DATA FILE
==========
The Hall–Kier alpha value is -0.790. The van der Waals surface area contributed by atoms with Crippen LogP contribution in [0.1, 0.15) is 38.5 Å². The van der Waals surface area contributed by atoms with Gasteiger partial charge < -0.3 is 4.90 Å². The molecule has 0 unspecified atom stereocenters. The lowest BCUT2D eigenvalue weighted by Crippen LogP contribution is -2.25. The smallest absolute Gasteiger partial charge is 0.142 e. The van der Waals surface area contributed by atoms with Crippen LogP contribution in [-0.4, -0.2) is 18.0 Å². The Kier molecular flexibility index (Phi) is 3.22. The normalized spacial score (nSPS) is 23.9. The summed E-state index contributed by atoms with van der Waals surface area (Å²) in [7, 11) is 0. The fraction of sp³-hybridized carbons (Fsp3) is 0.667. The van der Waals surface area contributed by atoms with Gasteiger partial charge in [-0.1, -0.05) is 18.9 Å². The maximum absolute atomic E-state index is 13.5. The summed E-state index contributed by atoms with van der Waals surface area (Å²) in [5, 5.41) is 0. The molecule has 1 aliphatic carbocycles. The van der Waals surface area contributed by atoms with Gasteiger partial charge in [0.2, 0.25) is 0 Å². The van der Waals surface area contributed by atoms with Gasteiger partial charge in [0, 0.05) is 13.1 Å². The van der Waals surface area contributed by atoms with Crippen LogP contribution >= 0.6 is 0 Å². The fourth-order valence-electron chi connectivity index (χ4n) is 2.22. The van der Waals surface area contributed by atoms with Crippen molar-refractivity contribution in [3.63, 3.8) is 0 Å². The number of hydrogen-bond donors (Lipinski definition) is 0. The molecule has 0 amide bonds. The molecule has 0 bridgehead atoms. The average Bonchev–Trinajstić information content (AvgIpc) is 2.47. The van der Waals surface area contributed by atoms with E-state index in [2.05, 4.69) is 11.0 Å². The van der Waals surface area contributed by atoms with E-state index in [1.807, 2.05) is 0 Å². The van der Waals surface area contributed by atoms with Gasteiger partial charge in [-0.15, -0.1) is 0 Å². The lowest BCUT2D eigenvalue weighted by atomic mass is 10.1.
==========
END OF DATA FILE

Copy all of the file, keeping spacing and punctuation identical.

The Hall–Kier alpha value is -0.790. The van der Waals surface area contributed by atoms with Crippen LogP contribution in [0.1, 0.15) is 38.5 Å². The van der Waals surface area contributed by atoms with Gasteiger partial charge < -0.3 is 4.90 Å². The molecule has 0 unspecified atom stereocenters. The lowest BCUT2D eigenvalue weighted by Crippen LogP contribution is -2.25. The smallest absolute Gasteiger partial charge is 0.142 e. The van der Waals surface area contributed by atoms with Crippen LogP contribution in [-0.4, -0.2) is 18.0 Å². The Kier molecular flexibility index (Phi) is 3.22. The normalized spacial score (nSPS) is 23.9. The summed E-state index contributed by atoms with van der Waals surface area (Å²) in [7, 11) is 0. The fraction of sp³-hybridized carbons (Fsp3) is 0.667. The van der Waals surface area contributed by atoms with Gasteiger partial charge in [-0.1, -0.05) is 18.9 Å². The maximum absolute atomic E-state index is 13.5. The summed E-state index contributed by atoms with van der Waals surface area (Å²) in [5, 5.41) is 0. The molecule has 1 aliphatic carbocycles. The van der Waals surface area contributed by atoms with Gasteiger partial charge in [0.2, 0.25) is 0 Å². The van der Waals surface area contributed by atoms with Gasteiger partial charge in [0, 0.05) is 13.1 Å². The van der Waals surface area contributed by atoms with Crippen LogP contribution >= 0.6 is 0 Å². The fourth-order valence-electron chi connectivity index (χ4n) is 2.22. The van der Waals surface area contributed by atoms with Crippen molar-refractivity contribution in [3.63, 3.8) is 0 Å². The number of hydrogen-bond donors (Lipinski definition) is 0. The molecule has 0 amide bonds. The molecule has 0 bridgehead atoms. The average Bonchev–Trinajstić information content (AvgIpc) is 2.47. The van der Waals surface area contributed by atoms with E-state index in [2.05, 4.69) is 11.0 Å². The van der Waals surface area contributed by atoms with E-state index in [1.807, 2.05) is 0 Å². The van der Waals surface area contributed by atoms with Gasteiger partial charge in [-0.15, -0.1) is 0 Å². The lowest BCUT2D eigenvalue weighted by atomic mass is 10.1.